St Joseph Cafasso.jpg

The Pope’s weekly general audience address today was
dedicated to Saint Joseph Cafasso (1811-1860), a member of the “St Francis of
Assisi Institute,” a priest (ordained in 1833) who died 150 years ago. He is
most known as Saint John Bosco’s spiritual father (director) from 1835 to 1860.
Cafasso died in 1860; Pius XII canonized in him 1947. In 1948, Pope Pius XII named him the patron of Italian
prisons and, in 1950, proposed him “as a model for priests involved in
Confession and spiritual direction.” His uncle is Blessed Joseph Allamano. Saint Joseph Cafasso’s feast day is June 23.

I never heard of Saint Joseph Cafasso
until today, partly because I am not well attuned to the life of Saint John
Bosco of which he seems to be most connected. According to the Benedict, Joseph
Cafasso’s ministry helped to form “the true pastor with a rich interior life
and a profound zeal for pastoral care: faithful in prayer, committed to
preaching and catechesis, dedicated to the Sacraments of the Eucharist and
Confession, in keeping with the model incarnated by St. Charles Borromeo and
St. Francis of Sales, and promoted by the Council of Trent. St. Joseph Cafasso
sought to establish this model in the formation of young priests so that, in
their turn, they too could become formators to other priests, religious and lay
people, thus creating a unique and effective chain.” AND how could anyone NOT take Saint Joseph Cafasso as a paradigm for Christian life?

A theme that I am picking
up these days from some of the Pope’s addresses is the constant need to stay in
the “state of grace.” You might say, “no Kidding, Paul! Really?” Mock if you want, but there is an increasing distancing from God, especially staying close to God by means of staying in
a state of grace through the sacrament of confession. We know that the pure of heart are the ones who inherit the kingdom of God. One of the things we know
of Saint John Vianney is that he devoted himself to confessional. Cafasso, the
Pope said, “loved the Lord totally, he was animated by a well-rooted faith and
supported by profound and prolonged prayer, he showed sincere charity to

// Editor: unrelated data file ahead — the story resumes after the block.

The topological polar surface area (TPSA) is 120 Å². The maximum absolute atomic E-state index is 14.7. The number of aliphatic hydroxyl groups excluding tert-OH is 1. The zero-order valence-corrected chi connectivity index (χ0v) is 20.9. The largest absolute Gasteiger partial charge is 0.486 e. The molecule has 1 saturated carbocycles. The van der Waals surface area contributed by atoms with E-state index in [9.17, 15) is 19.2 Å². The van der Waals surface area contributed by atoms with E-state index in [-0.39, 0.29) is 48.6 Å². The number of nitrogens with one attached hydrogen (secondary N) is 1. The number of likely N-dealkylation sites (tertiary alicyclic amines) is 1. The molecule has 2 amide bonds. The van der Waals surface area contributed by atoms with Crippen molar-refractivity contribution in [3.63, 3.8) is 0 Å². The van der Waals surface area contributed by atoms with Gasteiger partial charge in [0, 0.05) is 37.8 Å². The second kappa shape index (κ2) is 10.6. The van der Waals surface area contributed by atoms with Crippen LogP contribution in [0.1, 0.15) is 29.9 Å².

everyone. He knew moral theology but was equally well aware of the condition of
people’s hearts for which, like the good shepherd, he took responsibility.”

XVI explained that that Saint John Bosco never copied his master. Not an
insignificant point: we need to take under consideration those who guide us but
we also need to assert our independence from a “master teacher” in order for
grace to flourish.  Otherwise we
merely parrot the other in an unthinking manner. The Pope said, “He
imitated him in the human and priestly virtues – defining him as a ‘model of
priestly life’ – but maintained his own attitudes and his own specific
vocation. … This is a precious lesson for those involved in the formation and
education of the young generations.”

What may be interesting for us to
know is that Saint Joseph Cafasso was renown for his “concern for the lowest, especially for prisoners
… who lived in inhuman and dehumanizing conditions.” Characteristic of Cafasso’s
work with prisoners is remembered today as he “often delivered great sermons
that came to involve almost the entire prison population, with the passage of
time he came to favor individual catechesis, made up of conversations and
personal meetings. While respecting the individual situation of each
individual, he tackled the great themes of Christian life, speaking of trust in
God, adherence to His will, the utility of prayer and the Sacraments, the
culmination of which is Confession, the meeting with God Who, for us, becomes
infinite mercy.”